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Atlantic Ocean circulation driven largely by winds

In a new study from the University of Exeter, researchers have identified the key factors that influence the Atlantic meridional overturning circulation (AMOC). This critical ocean current pattern carries warm water from the tropics northward.

“The Atlantic meridional overturning circulation (AMOC) is pivotal for regional and global climate due to its key role in the uptake and redistribution of heat and carbon,” wrote the study authors.

“Establishing the causes of historical variability in AMOC strength on different timescales can tell us how the circulation may respond to natural and anthropogenic changes at the ocean surface.”

Many scientists believe that heat transport through the AMOC is responsible for making some regions, including northwest Europe and the UK, warmer than they would be otherwise. Climate model simulations suggest that the AMOC could weaken in the coming decades, with widespread implications for regional and global climate.

In collaboration with experts at the University of Oxford, the Exeter team has managed to pinpoint the causes of monthly and annual AMOC variation.

The study was focused on observational data from large arrays of monitoring equipment off the coasts of Florida and Africa, and in the North Atlantic between Greenland and Scotland.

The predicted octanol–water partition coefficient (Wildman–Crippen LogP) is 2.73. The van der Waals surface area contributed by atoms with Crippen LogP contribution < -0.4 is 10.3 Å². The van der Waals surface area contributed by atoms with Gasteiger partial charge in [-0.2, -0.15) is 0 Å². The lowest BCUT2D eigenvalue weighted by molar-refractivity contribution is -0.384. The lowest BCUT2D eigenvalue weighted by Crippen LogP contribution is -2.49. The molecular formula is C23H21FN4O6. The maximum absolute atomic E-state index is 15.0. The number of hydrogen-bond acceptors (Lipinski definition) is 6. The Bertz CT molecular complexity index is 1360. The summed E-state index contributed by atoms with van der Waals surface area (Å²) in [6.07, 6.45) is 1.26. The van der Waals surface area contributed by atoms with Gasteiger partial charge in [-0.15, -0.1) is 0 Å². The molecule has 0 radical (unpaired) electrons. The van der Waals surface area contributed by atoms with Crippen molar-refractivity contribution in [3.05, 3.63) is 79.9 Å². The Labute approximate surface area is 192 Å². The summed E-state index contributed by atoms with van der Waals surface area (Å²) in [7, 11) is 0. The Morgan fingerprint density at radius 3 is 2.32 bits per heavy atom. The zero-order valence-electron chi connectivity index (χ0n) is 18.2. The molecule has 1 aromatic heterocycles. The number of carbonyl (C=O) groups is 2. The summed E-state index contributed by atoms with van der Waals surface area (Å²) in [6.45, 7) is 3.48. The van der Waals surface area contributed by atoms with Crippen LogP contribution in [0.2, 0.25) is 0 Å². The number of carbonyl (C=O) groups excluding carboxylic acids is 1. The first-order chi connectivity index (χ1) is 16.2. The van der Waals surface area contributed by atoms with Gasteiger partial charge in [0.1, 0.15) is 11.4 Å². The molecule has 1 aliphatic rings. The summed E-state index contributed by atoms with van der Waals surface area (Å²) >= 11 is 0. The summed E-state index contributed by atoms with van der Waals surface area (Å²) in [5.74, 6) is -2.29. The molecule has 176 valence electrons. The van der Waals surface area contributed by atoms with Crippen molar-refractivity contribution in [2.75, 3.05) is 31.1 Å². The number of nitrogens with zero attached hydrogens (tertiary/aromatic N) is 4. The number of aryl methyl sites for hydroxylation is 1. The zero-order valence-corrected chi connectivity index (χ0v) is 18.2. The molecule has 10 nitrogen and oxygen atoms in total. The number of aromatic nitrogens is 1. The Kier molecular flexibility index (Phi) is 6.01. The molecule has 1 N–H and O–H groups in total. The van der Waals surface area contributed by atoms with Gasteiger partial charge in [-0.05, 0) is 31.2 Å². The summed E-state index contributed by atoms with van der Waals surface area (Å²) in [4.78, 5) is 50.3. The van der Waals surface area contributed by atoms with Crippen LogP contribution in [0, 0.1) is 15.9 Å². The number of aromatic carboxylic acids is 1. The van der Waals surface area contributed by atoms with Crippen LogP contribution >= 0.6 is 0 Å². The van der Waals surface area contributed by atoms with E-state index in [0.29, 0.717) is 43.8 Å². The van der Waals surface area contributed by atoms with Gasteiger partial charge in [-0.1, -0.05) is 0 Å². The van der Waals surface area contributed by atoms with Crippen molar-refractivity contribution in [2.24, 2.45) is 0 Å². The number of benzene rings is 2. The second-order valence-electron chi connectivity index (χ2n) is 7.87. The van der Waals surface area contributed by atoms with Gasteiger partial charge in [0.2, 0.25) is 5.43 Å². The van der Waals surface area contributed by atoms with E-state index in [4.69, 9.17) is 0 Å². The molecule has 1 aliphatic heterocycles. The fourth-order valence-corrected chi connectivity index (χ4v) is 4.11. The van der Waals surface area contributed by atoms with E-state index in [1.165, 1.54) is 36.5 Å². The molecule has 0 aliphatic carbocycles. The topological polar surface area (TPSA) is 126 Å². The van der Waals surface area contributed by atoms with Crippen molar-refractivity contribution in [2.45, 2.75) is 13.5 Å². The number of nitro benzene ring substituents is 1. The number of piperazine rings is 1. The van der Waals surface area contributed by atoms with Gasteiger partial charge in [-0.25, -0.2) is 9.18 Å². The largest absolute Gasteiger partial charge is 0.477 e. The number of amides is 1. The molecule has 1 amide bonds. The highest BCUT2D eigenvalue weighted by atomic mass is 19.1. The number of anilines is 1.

“Understanding AMOC variability is challenging because the circulation is influenced by multiple factors that all vary and whose overlapping impacts persist for years,” explained study lead author Dr.  Yavor Kostov. “Our findings reveal the vital role of winds in driving changes in this ocean circulation.”

“Winds were a key factor both in the sub-tropical and sub-polar locations we examined. As the climate continues to change, more efforts should be concentrated on monitoring those winds – especially in key regions on continental boundaries and the eastern coast of Greenland – and understanding what drives changes in them.”

While AMOC variability off the southern United States was found to be dominated by wind variability, the combined effects of wind, heat, and freshwater anomalies were found to influence variability in the North Atlantic. 

“Our reconstruction suggests that, compared to the subtropics, the overturning circulation in the subpolar North Atlantic is more sensitive to changes in the background ocean state such as shifts in the sites of deep convection,” said Dr. Kostov.

“This implies that future climate change may alter annual AMOC variability in this region. It emphasises the need for continued observations of the subpolar North Atlantic ocean.”

The researchers also discovered that changes in the surface temperature and salinity near Canada and Greenland can trigger a delayed remote impact on the Atlantic circulation as far south as Florida.

The study is published in the journal Nature Geoscience

By Chrissy Sexton, Staff Writer

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